When the Coronavirus hit the fan, I was at Daytona Bike Week. Exactly one year later, I was back in Daytona, working the Yamaha Demo tent, sanitizing bikes between rides and keeping my masked face six feet away from everyone else. The 80th anniversary of the iconic event was certainly different this year. The enormous crowd expected for the milestone year wasn’t. It was rather quiet, the streets were not packed with bikes or traffic, the restaurants were nowhere near capacity, and everyone I spoke to or saw were following the rules or staying 10 feet away out of respect. For the first time in ten years, It didn’t even rain. I was glad to be back on the circuit again, but rusty at being on my feet for 8 days straight. Trade shows look like lots of fun on the outside, but those who work the events know differently!
Daytona wasn’t my first bike trip this year, I attended a fundraiser in Dallas the week before. It was an interesting event, a sort of motorcycle comedy show I devised to raise money for MS.
It started with an invitation to join a loosely organized group of misfit long distance riders. Because of their desire to ride so many miles every year, they believe they must share some sort of genetic mutation. They called themselves the Defective Gene Pool. Riders get together from all over the country in Dallas each year for lunch. Some riders log 1000 miles each way just for a BBQ sandwich!
2021 was their 10th anniversary so they decided to have a big event including a dinner the evening before, and invited me to be the headliner. In addition to having me join their group, they informed me they had decided to induct me into The Defective Gene Pool Hall of Fame.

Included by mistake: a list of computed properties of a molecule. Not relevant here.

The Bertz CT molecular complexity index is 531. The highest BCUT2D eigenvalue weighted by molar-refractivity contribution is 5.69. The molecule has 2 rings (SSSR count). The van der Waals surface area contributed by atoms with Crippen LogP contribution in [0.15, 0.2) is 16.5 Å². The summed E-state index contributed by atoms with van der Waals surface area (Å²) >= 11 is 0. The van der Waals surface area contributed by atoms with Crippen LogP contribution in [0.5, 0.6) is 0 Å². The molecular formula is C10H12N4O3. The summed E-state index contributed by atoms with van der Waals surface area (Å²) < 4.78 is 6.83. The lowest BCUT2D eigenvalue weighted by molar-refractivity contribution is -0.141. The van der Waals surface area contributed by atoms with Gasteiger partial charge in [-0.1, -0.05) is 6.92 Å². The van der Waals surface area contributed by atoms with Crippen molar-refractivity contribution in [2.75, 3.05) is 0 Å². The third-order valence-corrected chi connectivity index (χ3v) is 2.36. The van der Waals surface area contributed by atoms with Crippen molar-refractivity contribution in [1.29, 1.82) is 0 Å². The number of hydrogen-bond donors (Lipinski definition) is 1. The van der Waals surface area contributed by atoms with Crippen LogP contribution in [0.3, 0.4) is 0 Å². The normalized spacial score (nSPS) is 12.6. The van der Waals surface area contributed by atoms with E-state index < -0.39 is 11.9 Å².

The event was to be a fundraiser, collecting donations for my presentation. I had a few different presentation ideas floating in my head, but it was only after explaining to my wife what exactly I was being inducted into, did I start to devise an entertaining, if not brilliant plan.
“Defective Gene Pool Hall of Fame? That sounds like the Oscars for Idiots.”
She wasn’t wrong. I decided I was going to decline the award. Not only would I not accept the accolades, but the plan was to show up in person to refuse and deny; pleading innocent to the charges that I possessed any such defective gene.
My presentation became a mock trial, where I was the defendant, representing myself against the charges of being defective. My legal team would prove all the motorcycle rides and activities I do were perfectly normal. I had character witnesses, whistle blower testimonies, pictures and video of all the crazy stuff I have done over the years to raise money for MS. It was sort of like roasting myself, by my attorney, who was also myself! The group provided a Judge, a prosecutor and the audience was the jury, deciding my guilt or innocence. Voting was $10 -$100 depending on how guilty they thought I was. We also provided a live feed on social media for so others could watch and cast their judgment for The Trial of the Century.
It was a bit crazy, but apparently a little silliness was what everyone needed after being isolated for a year. The Defectives donated the dinner and beer, and by the time we rode to Ray’s BBQ the next day, I was found overwhelmingly guilty on all counts, but was also handed a giant check for $6500!
The motorcycle community has always been a generous group, willing to help out those in need. The Defectives must have enjoyed my presentation as they already booked me for next year. That’s a good thing, as I should be ready for my first mock parole hearing by then!
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